Designing sanctions and their enforcement for beneficial ownership disclosure

  • Publication date: 28 April 2022
  • Authors: Ramandeep Kaur Chhina, Tymon Kiepe
  • |  View in: Mongolian 

Operationalising effective sanctions

This section highlights some of the key questions and considerations for policy makers and implementers to analyse and answer when operationalising sanctions to ensure that they are effective.

Grace period for operationalising sanctions and enforcement

The first key consideration for policy makers is to determine the grace period (if any) that should be given to legal entities before operationalising sanctions, as well as the duration of the grace period. In many countries, the trend has been to delay the operationalisation of sanctions and their enforcement for a certain period to ensure that legal entities get familiar with the BO disclosure and registration requirements. In Colombia, this initial grace period was eight months,[70] and the US is considering giving a one year period.[71] Kenya extended its initial deadline in order to “enable compliance”.[72] These periods can potentially be misused by legal entities knowing that they will not be penalised severely within this period. Therefore, these periods should be set as short as is reasonably possible, in consultation with the private sector; this could be determined using a risk-based approach.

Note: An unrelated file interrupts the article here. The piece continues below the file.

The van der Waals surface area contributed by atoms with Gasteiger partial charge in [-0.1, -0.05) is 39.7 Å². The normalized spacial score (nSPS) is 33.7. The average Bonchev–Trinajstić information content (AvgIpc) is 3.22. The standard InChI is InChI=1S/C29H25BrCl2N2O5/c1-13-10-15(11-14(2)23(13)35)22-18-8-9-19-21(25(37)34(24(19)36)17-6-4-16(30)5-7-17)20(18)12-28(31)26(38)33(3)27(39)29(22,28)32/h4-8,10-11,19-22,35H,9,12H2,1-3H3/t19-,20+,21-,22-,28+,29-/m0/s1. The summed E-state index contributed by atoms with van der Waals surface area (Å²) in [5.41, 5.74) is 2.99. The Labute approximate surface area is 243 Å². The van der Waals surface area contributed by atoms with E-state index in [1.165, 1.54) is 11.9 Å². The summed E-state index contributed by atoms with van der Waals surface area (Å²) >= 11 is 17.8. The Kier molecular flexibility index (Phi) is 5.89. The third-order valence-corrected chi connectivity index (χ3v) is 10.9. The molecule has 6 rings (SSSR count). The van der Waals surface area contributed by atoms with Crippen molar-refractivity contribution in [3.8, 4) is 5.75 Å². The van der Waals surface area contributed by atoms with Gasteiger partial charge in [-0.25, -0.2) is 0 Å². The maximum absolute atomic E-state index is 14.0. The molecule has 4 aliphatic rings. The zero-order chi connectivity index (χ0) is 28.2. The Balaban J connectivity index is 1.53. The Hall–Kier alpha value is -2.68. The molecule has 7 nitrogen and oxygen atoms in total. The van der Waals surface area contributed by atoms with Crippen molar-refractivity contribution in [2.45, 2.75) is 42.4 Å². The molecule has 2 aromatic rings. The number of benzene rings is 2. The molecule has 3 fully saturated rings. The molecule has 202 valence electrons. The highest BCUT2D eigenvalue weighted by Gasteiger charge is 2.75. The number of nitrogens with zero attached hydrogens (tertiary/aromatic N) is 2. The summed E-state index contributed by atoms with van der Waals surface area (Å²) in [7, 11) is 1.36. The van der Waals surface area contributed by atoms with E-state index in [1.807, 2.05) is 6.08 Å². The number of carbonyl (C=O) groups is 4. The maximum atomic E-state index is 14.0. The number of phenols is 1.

Levels and types of sanctions

To make sanctions dissuasive, the first consideration for policy makers and implementers is to ensure that the level of financial sanctions imposed on entities or natural persons is not set so low that the entities or natural persons find it affordable to pay the fines instead of disclosing their BO information. This level may vary between countries, and there is only anecdotal evidence of levels being set too low. For example, in Ghana, the fine of USD 350 was found to be too low to promote compliance with BO disclosure requirements, as companies reportedly opted to pay the fine because it was cheaper than compliance.[73] This also underlines the need for more severe sanctions for persistent noncompliance.